A new legislative proposal would allow the final votes for a November 2015 ballot issue to be cast this fall.
While Delaware County voters in 2015 overwhelmingly voted to renew a 10-year levy for the Delaware Area Career Center, an error by the county's elections board kept the issue off ballots in portions of Franklin, Marion, Morrow and Union counties served by the center. While the number of voters affected was far too low to change the result of the election, a divided Supreme Court of Ohio ruled in March the error invalidated the approval of the levy.
The loss of the 1.7-mill levy will lead the center to pause work on a $45 million project to expand and renovate its south campus off Columbus Pike in Liberty Township at the end of June.
A proposal approved by the Ohio House of Representatives in May and currently under consideration in the Ohio Senate offers a simple, yet unprecedented solution: Let the residents who live in portions of Franklin, Marion, Morrow and Union counties served by the center vote and add that total to the tally from 2015. The levy would pass by more than 9,000 votes even if all eligible voters from the surrounding counties voted against it.
Mary Beth Freeman, the career center's superintendent, said lawyers and legislators told her redoing the ballot measure for a portion of the electorate would be a first.
"There has never been a situation like this that would have (necessitated) going back to some voters," she said.
The legislation would require the ballot issue to be "substantially identical" to the issue Delaware County voters saw in 2015, including the same millage rate and term.
"It would allow those who didn't get to vote to vote and it would allow us to go forward collecting funds from a renewal levy," Freeman said.
The bill could be approved by the senate and signed by Ohio Gov. John Kasich by the end of the month, Freeman said. The legislation includes an emergency clause, which means it would take effect immediately and allow a vote in November.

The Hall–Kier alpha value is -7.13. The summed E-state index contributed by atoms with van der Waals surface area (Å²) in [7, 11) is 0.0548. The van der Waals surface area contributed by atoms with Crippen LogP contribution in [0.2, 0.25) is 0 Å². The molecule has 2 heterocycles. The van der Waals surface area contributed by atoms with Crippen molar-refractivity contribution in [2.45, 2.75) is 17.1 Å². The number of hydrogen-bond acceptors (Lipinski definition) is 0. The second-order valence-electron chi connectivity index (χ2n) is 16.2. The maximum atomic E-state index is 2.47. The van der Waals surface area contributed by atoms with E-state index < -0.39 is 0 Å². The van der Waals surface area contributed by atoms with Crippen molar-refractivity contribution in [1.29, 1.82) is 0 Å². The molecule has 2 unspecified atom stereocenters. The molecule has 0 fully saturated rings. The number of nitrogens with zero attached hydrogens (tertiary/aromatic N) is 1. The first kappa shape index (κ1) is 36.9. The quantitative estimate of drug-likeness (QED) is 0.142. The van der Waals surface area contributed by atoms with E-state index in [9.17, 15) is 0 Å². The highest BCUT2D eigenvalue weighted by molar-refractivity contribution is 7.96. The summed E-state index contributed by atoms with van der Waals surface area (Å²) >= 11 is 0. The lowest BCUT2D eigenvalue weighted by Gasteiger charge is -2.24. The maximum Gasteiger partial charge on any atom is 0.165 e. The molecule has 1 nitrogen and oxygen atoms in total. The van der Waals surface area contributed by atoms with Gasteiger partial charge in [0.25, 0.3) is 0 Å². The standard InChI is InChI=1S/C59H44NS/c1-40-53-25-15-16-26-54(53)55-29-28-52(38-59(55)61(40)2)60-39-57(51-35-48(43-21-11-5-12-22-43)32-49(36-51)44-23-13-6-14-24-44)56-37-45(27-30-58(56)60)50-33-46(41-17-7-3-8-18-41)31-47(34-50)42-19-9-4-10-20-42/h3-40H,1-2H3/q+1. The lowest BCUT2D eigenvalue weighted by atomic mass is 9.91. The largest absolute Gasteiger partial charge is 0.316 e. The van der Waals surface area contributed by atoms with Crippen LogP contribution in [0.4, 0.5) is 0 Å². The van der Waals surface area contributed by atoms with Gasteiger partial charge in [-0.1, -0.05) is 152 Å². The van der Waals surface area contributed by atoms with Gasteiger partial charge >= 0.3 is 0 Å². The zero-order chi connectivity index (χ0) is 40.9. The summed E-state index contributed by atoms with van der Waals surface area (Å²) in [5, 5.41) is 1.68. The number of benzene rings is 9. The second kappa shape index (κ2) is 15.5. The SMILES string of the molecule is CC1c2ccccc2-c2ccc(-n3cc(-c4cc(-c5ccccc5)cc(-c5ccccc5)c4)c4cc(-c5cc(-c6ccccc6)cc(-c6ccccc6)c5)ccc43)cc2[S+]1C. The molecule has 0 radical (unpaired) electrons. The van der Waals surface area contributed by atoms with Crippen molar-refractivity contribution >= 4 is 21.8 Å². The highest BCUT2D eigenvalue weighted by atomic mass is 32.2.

Ohio Reps. Andrew Brenner (R-Powell) and Rick Carfagna (R-Genoa Township) co-sponsored the legislation.
"I want to thank my colleagues from both sides of the aisle for understanding the difference, importance and urgency of this matter," Carfagna said in a statement in May. "We're on to the senate now to stress the need to right this wrong and provide our Delaware Area Career Center with the clarity and certainty necessary to resume these construction plans."
Brenner said he thinks the proposal is a good solution.
"What we're doing is we're saying those residents will be eligible to vote as if it is a renewal (levy) and not a replacement," he said. "That way we keep the 12.5 percent rollback."
Brenner said the rollback would be lost if the DACC were forced to seek a new levy.
If the bill does not pass, Freeman said the career center's board will have to put a new levy attempt on the ballot in all its member counties.
While a successful outcome would be guaranteed if the bill passes, Freeman said construction would not resume at the south campus until after the election results are finalized.
"I would wait until I got a certified letter from the board of elections indicating that the levy had passed," she said.
Center officials initially planned to consolidate operations at the south campus in Liberty Township and close the north campus in Brown Township by the second semester of the 2018-19 school year. The pause in construction likely will delay the completion of the project.
After enduring months of uncertainty and legal wrangling, Freeman said she hopes legislators craft and pass legislation to prevent similar errors by elections boards from invalidating ballot issues.
"Anything that can prevent others from going through what we've gone through, I think would be a positive thing," she said.